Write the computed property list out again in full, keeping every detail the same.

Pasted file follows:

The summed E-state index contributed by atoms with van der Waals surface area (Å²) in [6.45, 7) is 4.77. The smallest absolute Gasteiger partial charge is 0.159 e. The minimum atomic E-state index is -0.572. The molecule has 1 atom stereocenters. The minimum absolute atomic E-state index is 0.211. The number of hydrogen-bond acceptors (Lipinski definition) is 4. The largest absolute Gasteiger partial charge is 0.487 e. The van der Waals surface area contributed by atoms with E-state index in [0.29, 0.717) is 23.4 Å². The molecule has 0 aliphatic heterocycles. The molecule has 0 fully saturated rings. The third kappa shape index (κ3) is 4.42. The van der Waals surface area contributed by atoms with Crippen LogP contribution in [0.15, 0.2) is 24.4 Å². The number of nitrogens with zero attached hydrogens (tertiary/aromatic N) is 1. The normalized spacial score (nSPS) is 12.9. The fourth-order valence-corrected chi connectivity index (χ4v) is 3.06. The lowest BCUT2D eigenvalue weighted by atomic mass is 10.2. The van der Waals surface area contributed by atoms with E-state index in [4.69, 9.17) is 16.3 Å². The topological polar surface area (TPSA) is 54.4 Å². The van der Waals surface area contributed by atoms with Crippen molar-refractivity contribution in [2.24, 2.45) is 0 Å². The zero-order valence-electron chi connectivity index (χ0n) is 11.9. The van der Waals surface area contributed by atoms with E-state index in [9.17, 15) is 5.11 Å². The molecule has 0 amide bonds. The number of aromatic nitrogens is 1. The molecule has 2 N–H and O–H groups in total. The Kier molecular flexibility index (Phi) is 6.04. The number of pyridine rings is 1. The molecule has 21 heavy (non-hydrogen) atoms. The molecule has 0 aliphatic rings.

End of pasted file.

The summed E-state index contributed by atoms with van der Waals surface area (Å²) in [6.45, 7) is 4.77. The smallest absolute Gasteiger partial charge is 0.159 e. The minimum atomic E-state index is -0.572. The molecule has 1 atom stereocenters. The minimum absolute atomic E-state index is 0.211. The number of hydrogen-bond acceptors (Lipinski definition) is 4. The largest absolute Gasteiger partial charge is 0.487 e. The van der Waals surface area contributed by atoms with E-state index in [0.29, 0.717) is 23.4 Å². The molecule has 0 aliphatic heterocycles. The molecule has 0 fully saturated rings. The third kappa shape index (κ3) is 4.42. The van der Waals surface area contributed by atoms with Crippen LogP contribution in [0.15, 0.2) is 24.4 Å². The number of nitrogens with zero attached hydrogens (tertiary/aromatic N) is 1. The normalized spacial score (nSPS) is 12.9. The fourth-order valence-corrected chi connectivity index (χ4v) is 3.06. The lowest BCUT2D eigenvalue weighted by atomic mass is 10.2. The van der Waals surface area contributed by atoms with E-state index in [4.69, 9.17) is 16.3 Å². The topological polar surface area (TPSA) is 54.4 Å². The van der Waals surface area contributed by atoms with Crippen molar-refractivity contribution in [2.24, 2.45) is 0 Å². The zero-order valence-electron chi connectivity index (χ0n) is 11.9. The van der Waals surface area contributed by atoms with E-state index in [9.17, 15) is 5.11 Å². The molecule has 0 amide bonds. The number of aromatic nitrogens is 1. The molecule has 2 N–H and O–H groups in total. The Kier molecular flexibility index (Phi) is 6.04. The number of pyridine rings is 1. The molecule has 21 heavy (non-hydrogen) atoms. The molecule has 0 aliphatic rings.